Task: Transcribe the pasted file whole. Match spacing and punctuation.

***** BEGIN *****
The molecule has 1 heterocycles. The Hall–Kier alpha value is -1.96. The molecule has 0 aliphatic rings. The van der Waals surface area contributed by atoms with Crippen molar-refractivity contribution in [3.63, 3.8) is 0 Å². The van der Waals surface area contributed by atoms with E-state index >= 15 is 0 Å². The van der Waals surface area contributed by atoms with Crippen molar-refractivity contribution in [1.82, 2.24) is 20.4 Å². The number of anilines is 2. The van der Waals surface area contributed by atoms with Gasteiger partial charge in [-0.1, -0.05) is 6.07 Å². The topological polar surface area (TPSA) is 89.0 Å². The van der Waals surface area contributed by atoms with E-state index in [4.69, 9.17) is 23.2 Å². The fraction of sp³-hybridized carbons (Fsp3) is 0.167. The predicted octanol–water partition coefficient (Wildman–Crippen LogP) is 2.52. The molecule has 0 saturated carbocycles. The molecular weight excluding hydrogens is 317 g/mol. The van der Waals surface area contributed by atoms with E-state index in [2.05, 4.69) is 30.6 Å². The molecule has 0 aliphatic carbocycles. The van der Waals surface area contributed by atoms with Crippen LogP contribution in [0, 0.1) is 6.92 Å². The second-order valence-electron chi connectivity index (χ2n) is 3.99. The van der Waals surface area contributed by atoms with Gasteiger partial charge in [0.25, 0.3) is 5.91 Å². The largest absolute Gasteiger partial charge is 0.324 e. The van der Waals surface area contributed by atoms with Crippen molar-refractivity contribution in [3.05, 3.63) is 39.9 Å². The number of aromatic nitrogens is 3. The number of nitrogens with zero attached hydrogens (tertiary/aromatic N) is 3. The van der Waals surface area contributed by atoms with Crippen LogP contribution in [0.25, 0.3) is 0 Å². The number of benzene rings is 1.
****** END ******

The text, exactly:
The molecule has 1 heterocycles. The Hall–Kier alpha value is -1.96. The molecule has 0 aliphatic rings. The van der Waals surface area contributed by atoms with Crippen molar-refractivity contribution in [3.63, 3.8) is 0 Å². The van der Waals surface area contributed by atoms with E-state index >= 15 is 0 Å². The van der Waals surface area contributed by atoms with Crippen molar-refractivity contribution in [1.82, 2.24) is 20.4 Å². The number of anilines is 2. The van der Waals surface area contributed by atoms with Gasteiger partial charge in [-0.1, -0.05) is 6.07 Å². The topological polar surface area (TPSA) is 89.0 Å². The van der Waals surface area contributed by atoms with E-state index in [4.69, 9.17) is 23.2 Å². The fraction of sp³-hybridized carbons (Fsp3) is 0.167. The predicted octanol–water partition coefficient (Wildman–Crippen LogP) is 2.52. The molecule has 0 saturated carbocycles. The molecular weight excluding hydrogens is 317 g/mol. The van der Waals surface area contributed by atoms with E-state index in [2.05, 4.69) is 30.6 Å². The molecule has 0 aliphatic carbocycles. The van der Waals surface area contributed by atoms with Crippen LogP contribution in [0, 0.1) is 6.92 Å². The second-order valence-electron chi connectivity index (χ2n) is 3.99. The van der Waals surface area contributed by atoms with Gasteiger partial charge in [0.25, 0.3) is 5.91 Å². The largest absolute Gasteiger partial charge is 0.324 e. The van der Waals surface area contributed by atoms with Crippen molar-refractivity contribution in [3.05, 3.63) is 39.9 Å². The number of aromatic nitrogens is 3. The number of nitrogens with zero attached hydrogens (tertiary/aromatic N) is 3. The van der Waals surface area contributed by atoms with Crippen LogP contribution in [0.25, 0.3) is 0 Å². The number of benzene rings is 1.